Thomas Jefferson Papers

To Thomas Jefferson from Matthew Nimmo, 23 January 1807

Cincinnati 23 January 1807.


On the 28th. Novemr. last I communicated to you some particulars respecting Col. Burr’s expedition, in which John Smith was considerably implicated.   Since that letter you have no doubt heard of the resolution unanimously agreed to by both houses of our State Legislature, which tends in no small degree to confirm the information there given. In consequence of that resolution Mr. Smith at last determined to repair to Washington, and attend to the duties of his office. A few days previous to his departure, I was requested to take the deposition of Capt. James Calwell, a citizen of this county, relative to some information he could give respecting the above mentioned expedition. Before I had taken this deposition Mr. Smith called on me and expressed an earnest desire to see it; to which I consented and within a few minutes after I had taken it I shewed it to Mr. Smith, who upon reading the same, denied that part which went indirectly to implicate him, in Burr’s confedracy. That you may be the more enabled to judge how far the implication of Mr. Smith in that deposition goes, I have enclosed you a copy thereof, and should you wish to have the original it shall be furnished you with cheerfulness. Mr. Smith on the evening of the day in which the deposition was taken, called at my house, and requested me to take his own, and his sons depositions, and upon his informing me that he preferred leaving this place for Washington the succeeding day I thought it would be an act of justice and candour to inform him of that part of my letter to you, which related to him and his sons. At his special request I furnished him with a copy thereof. After those depositions were taken he requested me to examine his Bills of Lading, and the Book in which he kept enteries, of the different cargoes he had shipped from this place during the last few months. In compliance with his request, I did so, and found nearly all the shipments were consigned to the house of Meeker, Williamson & Co of New Orleans. It may be proper here to observe that General Dayton is a partner in the house of Meeker & Co, & that he is supposed to be a decided partizan of Col. Burr. This is generally believed here, and the Newspapers of the Atlantic states confirmed this belief. In my letter to you Dayton appeared to be considerably implicated. It will remain hereafter to be shewn whether the provisions consigned as aforesaid, have not been applied for the use of Col. Burr, and although this may not be the case with the whole of the provisions, I do suspect, from the large quantity sent from this place by Mr Smith, amounting to near 20.000 dollars there will be a surplus, after the army of the U States has been supplied.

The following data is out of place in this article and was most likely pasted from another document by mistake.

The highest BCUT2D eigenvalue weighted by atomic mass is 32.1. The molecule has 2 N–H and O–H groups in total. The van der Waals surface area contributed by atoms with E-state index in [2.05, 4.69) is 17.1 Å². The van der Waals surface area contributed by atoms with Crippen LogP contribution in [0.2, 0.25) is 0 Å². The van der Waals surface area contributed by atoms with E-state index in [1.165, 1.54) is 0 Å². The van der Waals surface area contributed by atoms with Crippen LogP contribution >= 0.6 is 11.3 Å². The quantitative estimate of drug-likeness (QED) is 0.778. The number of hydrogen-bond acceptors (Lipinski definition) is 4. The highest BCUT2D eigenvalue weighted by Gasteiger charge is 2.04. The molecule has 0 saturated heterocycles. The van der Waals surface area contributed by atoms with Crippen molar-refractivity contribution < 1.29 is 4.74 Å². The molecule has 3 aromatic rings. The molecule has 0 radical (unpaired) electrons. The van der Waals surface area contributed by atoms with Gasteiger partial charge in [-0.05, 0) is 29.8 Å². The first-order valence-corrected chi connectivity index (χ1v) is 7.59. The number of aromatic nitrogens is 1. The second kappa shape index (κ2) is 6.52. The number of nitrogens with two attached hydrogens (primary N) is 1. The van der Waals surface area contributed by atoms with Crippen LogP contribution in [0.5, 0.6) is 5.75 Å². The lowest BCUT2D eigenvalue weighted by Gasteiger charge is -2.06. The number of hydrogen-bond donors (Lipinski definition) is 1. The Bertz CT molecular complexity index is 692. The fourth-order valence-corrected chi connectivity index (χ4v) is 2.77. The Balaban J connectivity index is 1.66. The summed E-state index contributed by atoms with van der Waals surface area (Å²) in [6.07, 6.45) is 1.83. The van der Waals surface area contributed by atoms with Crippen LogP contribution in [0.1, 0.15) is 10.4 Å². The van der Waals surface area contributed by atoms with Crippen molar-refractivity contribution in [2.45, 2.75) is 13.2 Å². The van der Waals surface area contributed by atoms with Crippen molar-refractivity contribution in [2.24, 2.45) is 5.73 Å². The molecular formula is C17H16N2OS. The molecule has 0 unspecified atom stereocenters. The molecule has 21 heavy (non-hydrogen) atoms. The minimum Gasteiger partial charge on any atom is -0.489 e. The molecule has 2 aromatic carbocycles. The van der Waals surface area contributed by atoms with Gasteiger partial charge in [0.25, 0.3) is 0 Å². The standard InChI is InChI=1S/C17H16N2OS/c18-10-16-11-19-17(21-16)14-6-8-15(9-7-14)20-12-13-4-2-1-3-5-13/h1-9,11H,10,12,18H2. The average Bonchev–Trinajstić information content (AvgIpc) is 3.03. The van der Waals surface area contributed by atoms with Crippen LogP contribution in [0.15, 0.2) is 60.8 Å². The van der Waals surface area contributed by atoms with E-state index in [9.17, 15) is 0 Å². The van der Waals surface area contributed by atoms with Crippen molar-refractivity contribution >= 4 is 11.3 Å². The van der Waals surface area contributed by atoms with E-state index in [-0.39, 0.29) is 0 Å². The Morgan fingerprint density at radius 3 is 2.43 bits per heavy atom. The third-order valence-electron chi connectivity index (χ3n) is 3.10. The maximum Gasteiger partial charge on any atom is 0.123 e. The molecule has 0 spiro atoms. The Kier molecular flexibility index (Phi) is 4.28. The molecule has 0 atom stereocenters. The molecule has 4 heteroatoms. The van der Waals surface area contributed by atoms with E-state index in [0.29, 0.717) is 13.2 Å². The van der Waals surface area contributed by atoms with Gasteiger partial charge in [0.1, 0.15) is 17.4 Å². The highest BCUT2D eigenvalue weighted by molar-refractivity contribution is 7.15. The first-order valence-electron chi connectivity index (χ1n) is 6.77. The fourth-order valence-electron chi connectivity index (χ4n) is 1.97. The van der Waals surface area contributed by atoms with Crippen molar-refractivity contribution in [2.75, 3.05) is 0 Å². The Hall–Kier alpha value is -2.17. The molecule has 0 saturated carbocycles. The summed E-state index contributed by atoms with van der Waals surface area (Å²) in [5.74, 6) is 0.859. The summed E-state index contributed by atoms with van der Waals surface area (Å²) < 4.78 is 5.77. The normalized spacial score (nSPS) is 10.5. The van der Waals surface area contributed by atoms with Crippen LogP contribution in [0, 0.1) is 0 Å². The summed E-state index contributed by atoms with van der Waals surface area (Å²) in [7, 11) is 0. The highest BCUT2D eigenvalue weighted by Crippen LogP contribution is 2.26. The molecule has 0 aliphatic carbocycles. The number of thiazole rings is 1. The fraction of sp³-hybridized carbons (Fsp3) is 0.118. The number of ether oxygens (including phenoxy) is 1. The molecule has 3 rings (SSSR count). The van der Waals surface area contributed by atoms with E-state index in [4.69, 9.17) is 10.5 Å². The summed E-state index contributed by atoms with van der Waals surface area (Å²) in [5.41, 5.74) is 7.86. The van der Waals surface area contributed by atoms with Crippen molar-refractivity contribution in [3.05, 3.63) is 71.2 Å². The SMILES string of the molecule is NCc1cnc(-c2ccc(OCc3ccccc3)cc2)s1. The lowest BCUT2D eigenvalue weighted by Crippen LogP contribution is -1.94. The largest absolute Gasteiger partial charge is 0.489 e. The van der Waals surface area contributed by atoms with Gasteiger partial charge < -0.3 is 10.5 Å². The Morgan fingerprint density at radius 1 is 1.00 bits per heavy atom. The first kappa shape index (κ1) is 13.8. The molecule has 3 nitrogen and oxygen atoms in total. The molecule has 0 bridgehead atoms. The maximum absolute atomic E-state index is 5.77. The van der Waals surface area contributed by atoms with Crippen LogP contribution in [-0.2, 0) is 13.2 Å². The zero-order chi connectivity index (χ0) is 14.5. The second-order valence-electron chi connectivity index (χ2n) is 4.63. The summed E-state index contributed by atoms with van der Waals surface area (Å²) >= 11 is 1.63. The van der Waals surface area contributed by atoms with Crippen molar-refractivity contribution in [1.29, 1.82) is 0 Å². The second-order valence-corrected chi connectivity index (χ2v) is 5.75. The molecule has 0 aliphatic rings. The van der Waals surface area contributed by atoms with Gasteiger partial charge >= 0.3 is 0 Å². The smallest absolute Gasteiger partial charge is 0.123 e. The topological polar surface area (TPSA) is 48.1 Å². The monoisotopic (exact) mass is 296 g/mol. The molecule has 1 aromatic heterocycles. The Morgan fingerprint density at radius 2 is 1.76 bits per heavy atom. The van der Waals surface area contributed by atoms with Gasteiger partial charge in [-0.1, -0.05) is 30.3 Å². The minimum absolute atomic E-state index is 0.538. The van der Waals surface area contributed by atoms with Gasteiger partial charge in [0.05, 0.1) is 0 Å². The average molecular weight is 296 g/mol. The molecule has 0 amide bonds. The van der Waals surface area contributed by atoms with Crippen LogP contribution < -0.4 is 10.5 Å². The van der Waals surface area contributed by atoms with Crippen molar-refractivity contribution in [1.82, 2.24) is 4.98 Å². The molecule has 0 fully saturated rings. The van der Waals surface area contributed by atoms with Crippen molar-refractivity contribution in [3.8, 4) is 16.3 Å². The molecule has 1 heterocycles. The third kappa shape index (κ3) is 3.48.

You have also herein enclosed, a copy of Mr. Smith’s deposition, and the interrogataries put to his son Ambrose, with the answers thereto. From Mr. Smith’s deposition it appears he did consent his two sons should accompany Col. Burr; but he alledges that he understood the object of Burr to be, the establishment of a settlement on the lands on Washita, lately the property of Baron Bastrop. It is worthy of remark, that those lands are composed of barren wilds, likely, in all human probability, never to be inhabitated, but by the savage beasts of the desert. It will also appear that at the time Mr. Smith assented to Burr’s proposition, the public mind had been considerably alarmed at the movements of the latter gentleman, and did not fail to ascribe to him motives far different from what Mr. Smith says he believed to govern him. While Colonel Burr was in Cincinnati, he constantly resided at Mr. Smiths; which circumstance, added to others, occasioned no small suspicion of their treasonable connecion.